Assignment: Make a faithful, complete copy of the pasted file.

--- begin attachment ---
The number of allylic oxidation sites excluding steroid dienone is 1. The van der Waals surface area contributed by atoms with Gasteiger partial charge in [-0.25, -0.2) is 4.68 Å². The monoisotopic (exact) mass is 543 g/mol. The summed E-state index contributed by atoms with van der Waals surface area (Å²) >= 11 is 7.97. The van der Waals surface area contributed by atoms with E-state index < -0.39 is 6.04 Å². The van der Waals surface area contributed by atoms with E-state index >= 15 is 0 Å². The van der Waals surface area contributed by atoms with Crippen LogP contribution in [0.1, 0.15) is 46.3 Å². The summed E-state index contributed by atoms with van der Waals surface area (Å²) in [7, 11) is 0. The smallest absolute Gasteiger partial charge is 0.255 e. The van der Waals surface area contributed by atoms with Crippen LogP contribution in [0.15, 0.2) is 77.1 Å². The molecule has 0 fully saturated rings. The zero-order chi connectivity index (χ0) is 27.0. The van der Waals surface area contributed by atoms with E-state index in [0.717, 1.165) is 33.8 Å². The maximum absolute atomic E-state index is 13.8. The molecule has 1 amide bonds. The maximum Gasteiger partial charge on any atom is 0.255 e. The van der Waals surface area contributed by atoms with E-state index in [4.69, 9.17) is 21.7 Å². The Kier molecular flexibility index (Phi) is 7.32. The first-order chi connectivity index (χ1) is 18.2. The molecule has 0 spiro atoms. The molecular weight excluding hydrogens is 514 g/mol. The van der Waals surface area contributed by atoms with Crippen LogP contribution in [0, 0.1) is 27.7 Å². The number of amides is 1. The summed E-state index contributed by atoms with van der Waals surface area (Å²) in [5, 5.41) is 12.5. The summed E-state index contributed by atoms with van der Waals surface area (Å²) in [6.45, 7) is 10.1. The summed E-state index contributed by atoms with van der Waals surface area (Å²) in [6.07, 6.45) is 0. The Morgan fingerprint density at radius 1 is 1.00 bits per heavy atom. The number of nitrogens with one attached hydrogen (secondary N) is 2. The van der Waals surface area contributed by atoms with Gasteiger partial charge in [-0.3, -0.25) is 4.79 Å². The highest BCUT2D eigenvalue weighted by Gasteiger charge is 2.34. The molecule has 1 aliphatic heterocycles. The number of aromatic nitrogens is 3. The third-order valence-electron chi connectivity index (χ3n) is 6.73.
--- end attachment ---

The number of allylic oxidation sites excluding steroid dienone is 1. The van der Waals surface area contributed by atoms with Gasteiger partial charge in [-0.25, -0.2) is 4.68 Å². The monoisotopic (exact) mass is 543 g/mol. The summed E-state index contributed by atoms with van der Waals surface area (Å²) >= 11 is 7.97. The van der Waals surface area contributed by atoms with E-state index < -0.39 is 6.04 Å². The van der Waals surface area contributed by atoms with E-state index >= 15 is 0 Å². The van der Waals surface area contributed by atoms with Crippen LogP contribution in [0.1, 0.15) is 46.3 Å². The summed E-state index contributed by atoms with van der Waals surface area (Å²) in [7, 11) is 0. The smallest absolute Gasteiger partial charge is 0.255 e. The van der Waals surface area contributed by atoms with Crippen LogP contribution in [0.15, 0.2) is 77.1 Å². The molecule has 0 fully saturated rings. The zero-order chi connectivity index (χ0) is 27.0. The van der Waals surface area contributed by atoms with E-state index in [0.717, 1.165) is 33.8 Å². The maximum absolute atomic E-state index is 13.8. The molecule has 1 amide bonds. The maximum Gasteiger partial charge on any atom is 0.255 e. The van der Waals surface area contributed by atoms with E-state index in [4.69, 9.17) is 21.7 Å². The Kier molecular flexibility index (Phi) is 7.32. The first-order chi connectivity index (χ1) is 18.2. The molecule has 0 spiro atoms. The molecular weight excluding hydrogens is 514 g/mol. The van der Waals surface area contributed by atoms with Crippen LogP contribution in [0, 0.1) is 27.7 Å². The number of amides is 1. The summed E-state index contributed by atoms with van der Waals surface area (Å²) in [5, 5.41) is 12.5. The summed E-state index contributed by atoms with van der Waals surface area (Å²) in [6.45, 7) is 10.1. The summed E-state index contributed by atoms with van der Waals surface area (Å²) in [6.07, 6.45) is 0. The Morgan fingerprint density at radius 1 is 1.00 bits per heavy atom. The number of nitrogens with one attached hydrogen (secondary N) is 2. The van der Waals surface area contributed by atoms with Gasteiger partial charge in [-0.3, -0.25) is 4.79 Å². The highest BCUT2D eigenvalue weighted by Gasteiger charge is 2.34. The molecule has 1 aliphatic heterocycles. The number of aromatic nitrogens is 3. The third-order valence-electron chi connectivity index (χ3n) is 6.73.